Joe Pavelski
(Stan Szeto/USA TODAY Sports)

Joe Pavelski Knows What He Wants To Do After The NHL

For some professional athletes, the hardest part about playing sports is the anxiety and fear of the unknown once they retire. When you play one sport for the majority of your life, it is tough to adjust to life without that sport. For Joe Pavelski, future life after the NHL is looking pretty bright. In 2017, he founded a sports media company with his friend and former teammate, Matt Fornataro called Kompany 39. The company was originally intended to be used as a digital platform that helps both current and former athletes share their stories and grow their personal brands. That way, instead of the media controlling the narrative for athletes, Pavelski’s company gives those same athletes the chance to control their own narrative and build an online presence.

Just last week, Kompany 39 re-branded itself as TorchPro, and Pavelski has brought on some big-name athletes to join him on his journey including Charlie McAvoy, Riley Sheahan, Mike Green, and Kacey Bellamy. Joe Pavelski seems to think that this is just the beginning of the company.

“Our goal is to get this thing going and grow it as big as we can. As we talk to players, there’s excitement for it” Pavelski said, “They can take control of their brand, and grow it in an authentic way. The culture has changed where people feel more comfortable sharing their stories, and we think we have a chance to create something really meaningful.”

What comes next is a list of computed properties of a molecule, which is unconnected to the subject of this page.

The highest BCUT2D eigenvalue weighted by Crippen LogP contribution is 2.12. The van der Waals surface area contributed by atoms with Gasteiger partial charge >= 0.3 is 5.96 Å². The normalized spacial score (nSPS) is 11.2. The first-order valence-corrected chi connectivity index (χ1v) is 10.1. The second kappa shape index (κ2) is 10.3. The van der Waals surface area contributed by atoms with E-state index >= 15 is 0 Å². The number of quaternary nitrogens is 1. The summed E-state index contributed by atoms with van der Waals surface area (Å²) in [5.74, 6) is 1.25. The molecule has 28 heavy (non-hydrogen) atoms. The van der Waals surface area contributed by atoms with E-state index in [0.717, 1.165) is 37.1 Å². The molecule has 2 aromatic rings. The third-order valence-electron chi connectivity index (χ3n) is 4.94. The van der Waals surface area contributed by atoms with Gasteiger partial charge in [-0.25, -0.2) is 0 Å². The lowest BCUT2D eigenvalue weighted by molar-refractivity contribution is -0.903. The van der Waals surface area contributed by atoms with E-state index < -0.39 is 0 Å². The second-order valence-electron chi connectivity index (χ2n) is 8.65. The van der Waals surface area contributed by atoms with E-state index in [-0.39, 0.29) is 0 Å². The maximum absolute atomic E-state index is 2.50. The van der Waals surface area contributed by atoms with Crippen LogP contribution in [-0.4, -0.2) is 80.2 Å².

Breaking Down The Humble Hockey Player Barrier

Typically, hockey players are known for their humble attitude and team-first mentality. But Pavelski wants to give players the chance to share their stories and advice to younger players around the world. Charlie McAvoy, who is only 23-years-old, is already buying into that concept early in his career.

“The humble hockey player — which you see with pretty much every guy on every team — is the mold that everyone falls into,” McAvoy said, “I think it’s great; you meet some of the nicest people, some real gentlemen in the game of hockey. But I also think there are people who are interested in our stories, who are interested in seeing athletes for more than just hockey players, and this allows for that.”

Smoothing Out The Transition

Pavelski is 36-years-old and is currently averaging a point per game in 2021 through 28 games. So I think it’s safe to say retirement for him may not be as close as some fans think. But that does not mean it’s too early to start thinking about life post-hockey. Players across all leagues struggle with life after their sport, so it’s important to have a plan. In fact, the sooner players can realize that, the better. The Dallas Stars’ centerman reiterated that point by saying:

“That transition, from everything we know and from what I’ve seen, it’s not easy for everybody. For me, it’s not one foot in the door and one foot out the door, it’s just learning as you go, establishing who you are as a person and what you like, and hopefully it does help when your playing days are over and you can fall into that next phase of your life.”

Pavelski may not be unique in finding a place in sports media after his playing days, but he is certainly unique in the sense that he cares enough to help other players that share the same struggle of figuring out what to do after hockey. Instead of hopping into a booth or studio, Joe Pavelski is leading the charge in developing a platform to get players to build their own brand. Classy move.

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